While it’s unclear how much revenue could be recouped by taxing universities investment profits, tax- exempt treatment of all nonprofit organizations costs the federal government $30.7 billion to $95.7 billion per year, and costs states between $26.4 billion and $46.4 billion per year, Congressional Research Service economist Jane Gravelle estimated this summer. States forego anywhere between 1.5 percent and 10 percent worth of the states’ property tax collections each year because of charitable tax exemptions, which translates into higher property tax rates for homeowners and businesses, concluded a 2010 report from the Lincoln Institute of Land Policy.
The endowments at Boston College, Boston University, Brandeis, Dartmouth College, Harvard, and MIT—which collectively own $10.6 billion in tax-exempt real estate -- would owe $235 million per year in property taxes if they were not tax-exempt, according to a 2010 study from the Tellus Institute, which studies nonprofits. These institutions do pay voluntary payments to local governments to help offset the costs of using city services and land, called Payments in Lieu of Taxes, but they only amount to about 5 percent of that $235 million, the study found.
Athletics and bookstores are
examples of untaxed university
enterprises that deserve a second
look. “These are arguably commercial
enterprises that could be paying
income tax on profits but they don’t"
“I would love to see Congress rewrite the rules so that when you have a nonprofit organization that is clearly in the business of making money they pay income tax,” said Howard Gleckman, a resident fellow at the Tax Policy Center. “You think about the amount of dough that the academic institutions make investing, and I think there’s probably some real money there.”
All nonprofit organizations are required to pay tax on any income they earn that is deemed unrelated to their basis purpose, called the Unrelated Business Income Tax. But according to Gleckman, almost nobody pays it. He cites college athletics and bookstores as textbook examples of untaxed university enterprises that deserve a second look. “These are arguably commercial enterprises, and they could be paying income tax on profits they earn but they don’t because they’ve hired their tax-deductible lobbyist that argued for one reason or another that this particular activity is intrinsic to the entity an should be tax-exempt,” Says Gleckman.
But taxing universities is not without consequences. Increased taxes could lead universities to hike tuition or cut back on student aid, Gleckman said. And schools, like Harvard, say removing tax exemptions would erode the donor base. “If donors knew that the money they bequeathed to their alma mater would partially or fully be heading to the state, they would think twice before writing that check,” said a 2009 piece by the Harvard editorial board. They were responding to a plan Massachusetts legislators pushed to levy a 2.5 percent annual tax on the portion of college endowments exceeding $1 billion. The plan was killed.
However, according to Smith College’s Miller, universities’ argument that taxing them more heavily will increase their costs is somewhat invalid. “If universities are giving the exact reasons that would apply to a business for why they shouldn’t pay tax—that their costs will go up—then they’re arguing no enterprise should pay taxes,” he said. There’s a valid economic case for taxing wealthy, successful schools more than you do business because those institutions are not likely to close down or move locations, he said. “The worst thing that can happen when you tax a business is that they close down or leave. There’s no way Harvard, MIT, or Yale are going to leave the states they’re in, or close down and risk alienating those localities let alone the faculty, students and alumni.”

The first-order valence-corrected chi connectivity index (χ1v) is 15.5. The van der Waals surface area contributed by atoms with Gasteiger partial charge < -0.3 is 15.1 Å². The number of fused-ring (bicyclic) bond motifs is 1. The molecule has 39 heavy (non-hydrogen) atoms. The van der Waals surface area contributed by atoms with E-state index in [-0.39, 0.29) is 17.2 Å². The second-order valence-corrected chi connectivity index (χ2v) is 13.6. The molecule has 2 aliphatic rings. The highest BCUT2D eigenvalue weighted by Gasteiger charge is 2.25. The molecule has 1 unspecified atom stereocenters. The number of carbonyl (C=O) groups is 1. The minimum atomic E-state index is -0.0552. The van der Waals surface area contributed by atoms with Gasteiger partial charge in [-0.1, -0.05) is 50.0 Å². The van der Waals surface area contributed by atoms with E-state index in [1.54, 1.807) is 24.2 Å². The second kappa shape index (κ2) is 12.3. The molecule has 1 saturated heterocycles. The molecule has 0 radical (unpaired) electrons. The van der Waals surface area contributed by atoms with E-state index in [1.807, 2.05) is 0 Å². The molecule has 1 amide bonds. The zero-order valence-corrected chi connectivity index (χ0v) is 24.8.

Wells Fargo was the biggest holder of subprime mortgage loans that contained fraud and as such still owe every state millions of dollars. It owes Baltimore far more. We received nothing from Wells Fargo as corporate taxes----and yet, it provides Johns Hopkins with scholarships for its foreign medical school students----------and lots of other Asian nations while the American people are being told there is no Federal student grants and scholarships-----all Federal loans now tied to degree programs that show employment results.
APIASF Scholarships Asian-Pacific Island Scholarships to American universities.
APIASF/Wells Fargo Scholarship
Award: One-time scholarship of $2,500No additional requirements in addition to the APIASF minimum eligibility requirements.
As you see below----as Obama and Clinton neo-liberals reform Federal Student loan process to be 'more effective'---ie, you do not get to choose where to go and what you want to be and then apply for a student loan-----they are becoming connected to which schools move students to employment. The problem is of course without oversight and accountability----almost no truth in this stat can be found---it is all skewed. Volunteering is cast as moving students to employment in many cases.
The Federal Student Loan program was opened to any low-income family with children having good grades to go almost anywhere and pursue almost any degree path. THAT IS CALLED CHOICE AND FREEDOM. Now we will not doubt see claims of success by the same for-profit higher education schools that defrauded us of $1 trillion last decade----it's all in what figures they want to give.